Here’s the demo for a data visualization for the 1,800+ known exoplanets.
- Challenges/Things I’ve learned
- Data.gov is not the best source of data to use for a two hour hackathon. Data.gov has so many datasets in so many formats and in so many sizes that it was difficult to find a suitably small dataset for the hackathon. In the end, I decided to ditch Data.gov and use the list of exoplanets from Exoplanets.eu.
Sometimes, Chrome does not like loading local files. When I tried loading a csv that was on my computer into D3.js, Chrome showed a cross origin request error.XMLHttpRequest cannot load file://User/xxx/exoplanet.eu_catalog.csv. Cross origin requests are only supported for HTTP.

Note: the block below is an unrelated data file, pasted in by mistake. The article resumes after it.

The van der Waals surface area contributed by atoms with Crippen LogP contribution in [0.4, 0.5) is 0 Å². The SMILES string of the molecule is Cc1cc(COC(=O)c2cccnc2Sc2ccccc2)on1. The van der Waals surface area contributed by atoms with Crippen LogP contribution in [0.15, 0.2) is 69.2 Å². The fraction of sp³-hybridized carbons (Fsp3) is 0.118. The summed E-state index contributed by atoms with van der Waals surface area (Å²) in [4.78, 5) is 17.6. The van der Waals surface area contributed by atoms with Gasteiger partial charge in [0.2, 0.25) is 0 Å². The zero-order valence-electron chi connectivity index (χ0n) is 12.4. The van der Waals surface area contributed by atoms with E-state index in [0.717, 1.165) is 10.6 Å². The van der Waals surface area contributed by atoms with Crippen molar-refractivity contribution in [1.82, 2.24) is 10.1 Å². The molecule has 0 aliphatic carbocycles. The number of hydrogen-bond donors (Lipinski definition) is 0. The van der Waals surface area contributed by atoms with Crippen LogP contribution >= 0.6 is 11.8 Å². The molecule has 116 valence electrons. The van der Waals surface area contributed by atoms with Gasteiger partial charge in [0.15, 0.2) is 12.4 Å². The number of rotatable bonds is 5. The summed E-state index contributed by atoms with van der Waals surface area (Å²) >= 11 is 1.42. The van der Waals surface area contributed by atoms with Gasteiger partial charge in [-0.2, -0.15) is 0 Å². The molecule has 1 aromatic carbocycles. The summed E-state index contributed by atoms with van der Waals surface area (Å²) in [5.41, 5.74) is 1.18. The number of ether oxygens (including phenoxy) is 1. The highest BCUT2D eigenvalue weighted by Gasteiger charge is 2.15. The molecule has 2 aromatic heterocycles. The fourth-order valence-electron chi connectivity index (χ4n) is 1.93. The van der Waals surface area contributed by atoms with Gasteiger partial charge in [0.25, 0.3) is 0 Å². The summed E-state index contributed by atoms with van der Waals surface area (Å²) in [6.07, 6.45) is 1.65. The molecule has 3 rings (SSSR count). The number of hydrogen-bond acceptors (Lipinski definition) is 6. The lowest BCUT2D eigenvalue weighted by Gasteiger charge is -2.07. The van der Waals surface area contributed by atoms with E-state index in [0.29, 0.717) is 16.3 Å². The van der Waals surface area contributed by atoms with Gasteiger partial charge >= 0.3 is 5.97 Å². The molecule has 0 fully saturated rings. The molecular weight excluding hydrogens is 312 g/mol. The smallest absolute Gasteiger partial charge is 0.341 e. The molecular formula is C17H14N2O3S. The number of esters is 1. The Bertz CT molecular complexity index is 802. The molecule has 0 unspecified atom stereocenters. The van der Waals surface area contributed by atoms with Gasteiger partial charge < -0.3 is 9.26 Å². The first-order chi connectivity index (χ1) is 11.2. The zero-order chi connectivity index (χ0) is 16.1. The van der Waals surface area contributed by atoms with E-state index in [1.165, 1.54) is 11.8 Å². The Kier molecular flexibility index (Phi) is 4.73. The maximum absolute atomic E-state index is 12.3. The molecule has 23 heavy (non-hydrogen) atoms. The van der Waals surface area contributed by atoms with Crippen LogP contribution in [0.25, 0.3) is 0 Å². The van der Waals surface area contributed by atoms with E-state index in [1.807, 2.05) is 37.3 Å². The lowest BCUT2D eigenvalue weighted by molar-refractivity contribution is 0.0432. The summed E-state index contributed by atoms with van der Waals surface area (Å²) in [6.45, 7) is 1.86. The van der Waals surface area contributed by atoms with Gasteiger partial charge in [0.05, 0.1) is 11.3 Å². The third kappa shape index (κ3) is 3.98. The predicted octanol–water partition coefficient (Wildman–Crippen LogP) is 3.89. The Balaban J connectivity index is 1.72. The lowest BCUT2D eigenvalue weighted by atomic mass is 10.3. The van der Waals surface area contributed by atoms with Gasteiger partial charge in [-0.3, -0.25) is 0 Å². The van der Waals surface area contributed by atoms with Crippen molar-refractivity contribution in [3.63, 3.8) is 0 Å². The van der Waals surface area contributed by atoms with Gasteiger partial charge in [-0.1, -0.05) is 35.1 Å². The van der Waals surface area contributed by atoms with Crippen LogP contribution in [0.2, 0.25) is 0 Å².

- By the end of the 2 hour hackathon, I did not have a finished product to show. Looking for a dataset, reading about how to use a csv file with D3.js, and Chrome not loading the file took up the entire two hours. Getting ready to create a simple data visualization was a lot more challenging that I expected.
- After the hackathon, I found out that Chrome not loading local files is a thing that Chrome does. You either have to start a server and use the server to load the index.html file or use terminal to start Chrome.
- Due to other Hackreactor projects, it took like a week for me to find the time to return to this project. Once I got everything set up correctly, I could actually start coding using D3. After the two hours of things not working, things not working, things not working, it was so cool the first time I saw circles appear on the page. Yay!
- Astronomy is awesome. That is all.